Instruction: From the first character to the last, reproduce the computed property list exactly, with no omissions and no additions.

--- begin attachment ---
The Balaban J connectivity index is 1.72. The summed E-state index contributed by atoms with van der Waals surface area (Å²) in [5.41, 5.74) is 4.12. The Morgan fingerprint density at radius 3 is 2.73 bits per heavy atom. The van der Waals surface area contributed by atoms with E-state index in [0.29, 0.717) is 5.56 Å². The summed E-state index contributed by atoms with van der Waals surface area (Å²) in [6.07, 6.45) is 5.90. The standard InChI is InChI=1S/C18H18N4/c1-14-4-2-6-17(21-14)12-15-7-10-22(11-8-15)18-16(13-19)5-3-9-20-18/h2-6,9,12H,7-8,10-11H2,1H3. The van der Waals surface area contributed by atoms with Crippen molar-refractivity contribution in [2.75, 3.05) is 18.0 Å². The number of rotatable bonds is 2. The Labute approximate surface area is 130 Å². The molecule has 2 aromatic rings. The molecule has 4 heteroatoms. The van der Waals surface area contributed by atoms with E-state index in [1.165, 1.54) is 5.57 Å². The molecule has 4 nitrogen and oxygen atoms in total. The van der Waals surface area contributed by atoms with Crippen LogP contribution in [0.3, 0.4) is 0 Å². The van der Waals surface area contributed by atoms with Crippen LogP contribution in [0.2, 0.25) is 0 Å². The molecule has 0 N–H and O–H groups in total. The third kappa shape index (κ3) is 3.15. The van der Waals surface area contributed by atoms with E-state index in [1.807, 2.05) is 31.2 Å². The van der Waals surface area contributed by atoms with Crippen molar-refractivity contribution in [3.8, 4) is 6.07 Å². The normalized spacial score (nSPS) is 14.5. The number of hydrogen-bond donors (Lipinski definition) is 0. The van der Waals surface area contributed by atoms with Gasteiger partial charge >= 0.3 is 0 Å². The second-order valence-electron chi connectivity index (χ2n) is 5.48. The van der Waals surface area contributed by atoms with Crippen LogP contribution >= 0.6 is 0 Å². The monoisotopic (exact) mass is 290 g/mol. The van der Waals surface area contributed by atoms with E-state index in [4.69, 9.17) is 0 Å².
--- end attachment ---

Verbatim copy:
The Balaban J connectivity index is 1.72. The summed E-state index contributed by atoms with van der Waals surface area (Å²) in [5.41, 5.74) is 4.12. The Morgan fingerprint density at radius 3 is 2.73 bits per heavy atom. The van der Waals surface area contributed by atoms with E-state index in [0.29, 0.717) is 5.56 Å². The summed E-state index contributed by atoms with van der Waals surface area (Å²) in [6.07, 6.45) is 5.90. The standard InChI is InChI=1S/C18H18N4/c1-14-4-2-6-17(21-14)12-15-7-10-22(11-8-15)18-16(13-19)5-3-9-20-18/h2-6,9,12H,7-8,10-11H2,1H3. The van der Waals surface area contributed by atoms with Crippen molar-refractivity contribution in [2.75, 3.05) is 18.0 Å². The number of rotatable bonds is 2. The Labute approximate surface area is 130 Å². The molecule has 2 aromatic rings. The molecule has 4 heteroatoms. The van der Waals surface area contributed by atoms with E-state index in [1.165, 1.54) is 5.57 Å². The molecule has 4 nitrogen and oxygen atoms in total. The van der Waals surface area contributed by atoms with Crippen LogP contribution in [0.3, 0.4) is 0 Å². The van der Waals surface area contributed by atoms with Crippen LogP contribution in [0.2, 0.25) is 0 Å². The molecule has 0 N–H and O–H groups in total. The third kappa shape index (κ3) is 3.15. The van der Waals surface area contributed by atoms with E-state index in [1.807, 2.05) is 31.2 Å². The van der Waals surface area contributed by atoms with Crippen molar-refractivity contribution in [3.8, 4) is 6.07 Å². The normalized spacial score (nSPS) is 14.5. The number of hydrogen-bond donors (Lipinski definition) is 0. The van der Waals surface area contributed by atoms with Gasteiger partial charge >= 0.3 is 0 Å². The second-order valence-electron chi connectivity index (χ2n) is 5.48. The van der Waals surface area contributed by atoms with Crippen LogP contribution >= 0.6 is 0 Å². The monoisotopic (exact) mass is 290 g/mol. The van der Waals surface area contributed by atoms with E-state index in [4.69, 9.17) is 0 Å².